Timoleon the Tyrant Slayer

Discussion in 'Ancient Coins' started by The Meat man, Sep 24, 2023.

  1. The Meat man

    The Meat man Supporter! Supporter

    A while ago I bought a group lot of 4 small Greek bronzes. Normally, I'm not much interested in these types, but they've all proved interesting in their own way.

    Tonight, I was doing some research into this one:


    I originally thought this coin was struck under the Tyrant Agathokles, but now I realize that it was actually struck earlier, under (or soon after) the rule of the tyrant-slayer Timoleon.

    Affairs in Syracuse had reached a sorry state by the year 344 BC. Not only were they facing the threat of an aggressive and expansionist Carthage, they also were being cruelly oppressed and exploited by the reigning tyrants Dionysius I and later his son of the same name. A group of Syracusans sent an embassy to Corinth asking for aid. The Corinthians unanimously voted to send the general Timoleon.

    Timoleon arrived in Sicily some time later with a small force and to everyone's surprise achieved notable victories, and eventually succeeded in capturing the city of Syracuse and driving Dionysius II into exile.

    Timoleon then turned his attentions to the Carthaginians, and again won a surprising victory, despite being outnumbered 6 to 1, at the battle of the Crimissus in c. 339 BC. This crushing defeat brought the Carthaginians to the bargaining table, and Timoleon was able to negotiate a treaty whereby the Carthaginians agreed to remain on the west side of Sicily and not interfere with Syracusan politics.

    With the foreign threat settled, Timoleon turned back to Syracuse and, as the de-facto ruler, began to rebuild the city-state's institutions. Instead of reigning as a tyrant, though, Timoleon restored the Syracusan democracy under a new constitution which emphasized freedom and fairness under the law. In his own life, Timoleon was noted for his moderation and clemency and was held in the highest esteem by the citizens of Syracuse.

    The above coin seems to be somewhat scarce; I was able to find only 5 other examples online - one on wildwinds, which was sold by London Ancient Coins in 2012; two different specimens which were sold by Bertolami Fine Arts; one sold by Roma, and one by Savoca. This coin, of course, was sold in the group lot I purchased; it also appeared in an earlier group lot under the same auction house.

    Perhaps the finest example was one of the Bertolami coins, which hammered for 340 GBP back in 2018:


    Another very fine example was the one auctioned by Roma in 2014, with a hammer of 400 GBP:


    Interestingly, the Roma coin may feature an extra "A" on the reverse; the auction house description explains:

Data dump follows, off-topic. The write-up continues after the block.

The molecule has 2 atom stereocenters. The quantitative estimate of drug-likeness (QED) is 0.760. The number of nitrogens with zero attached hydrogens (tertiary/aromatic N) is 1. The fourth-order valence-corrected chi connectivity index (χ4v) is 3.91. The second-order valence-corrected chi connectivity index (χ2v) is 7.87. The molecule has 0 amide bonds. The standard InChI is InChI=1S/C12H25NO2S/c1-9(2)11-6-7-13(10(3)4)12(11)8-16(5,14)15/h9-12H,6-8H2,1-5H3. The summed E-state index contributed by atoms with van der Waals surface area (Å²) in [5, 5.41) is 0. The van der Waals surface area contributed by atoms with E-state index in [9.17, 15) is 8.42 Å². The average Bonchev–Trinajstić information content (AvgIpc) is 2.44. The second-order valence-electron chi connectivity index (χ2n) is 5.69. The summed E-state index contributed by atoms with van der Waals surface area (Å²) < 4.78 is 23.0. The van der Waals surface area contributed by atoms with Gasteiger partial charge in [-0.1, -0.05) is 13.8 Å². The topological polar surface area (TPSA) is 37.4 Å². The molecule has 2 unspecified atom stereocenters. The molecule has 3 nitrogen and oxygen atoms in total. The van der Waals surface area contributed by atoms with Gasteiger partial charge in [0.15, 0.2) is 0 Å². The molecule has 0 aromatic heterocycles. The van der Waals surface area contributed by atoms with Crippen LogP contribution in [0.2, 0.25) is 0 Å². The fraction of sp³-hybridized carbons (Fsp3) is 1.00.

"Calciati states that this extremely rare issue is to be dated for the third democracy 336-317 BC, however the A below the Pegasos suggests that in fact this could be an issue under Agathokles who ruled from 317-289; Cf. SNG ANS 646."

    Whether or not this is so I couldn't say, but the extra 'A' also appears on this coin (the other specimen auctioned by Bertolami):


    All in all, an interesting and rare little coin which opened up to me a fascinating period of history!

    Main historical source: Timoleon - Wikipedia
    Carl Wilmont, Curtisimo, Bing and 4 others like this.
  2. Avatar

    Guest User Guest

    to hide this ad.
  3. Curtis

    Curtis Well-Known Member

    Nice writeup and interesting coin! Syracuse bronze coins are usually known for their artistic beauty and interesting designs, but their history -- especially from the 5th - 3rd centuries -- is also fascinating, at least as much so as Roman history during this period.

    A sampling of my bronzes from the Syracuse Tyrants in chronological order (assuming I've identified them correctly):

    Timoleon (344-317 BCE):
    My example is left-facing

    Timoleon Pegasos Syracuse AE.jpg

    Agathocles (317-289 BCE):
    Ex Clain-Stefanelli Collection
    Sicily Syracuse AE Naville 45 Lot 44 Ex EE Clain-Stefanelli Collection.jpg

    Pyrrhos (Intrregnum, 278-276 BCE):
    CNG XXXI and e-479 Syracuse Pyrrhos AE El Medina Collection.jpg

    Hieron II (275-215):
    Sicily Syracuse Hieron II Naville 29 Lot 24 Ex EE Clain-Stefanelli (later CNG).jpg

    Hieronymous (215-214):

    Will add if I can photograph in time

    Fifth Democracy (214-212):
    Sicily Syracuse AE Naville 45 Lot 46 Ex EE Clain-Stefanelli Collection.jpg
    Carl Wilmont, Curtisimo, Bing and 5 others like this.
Draft saved Draft deleted

Share This Page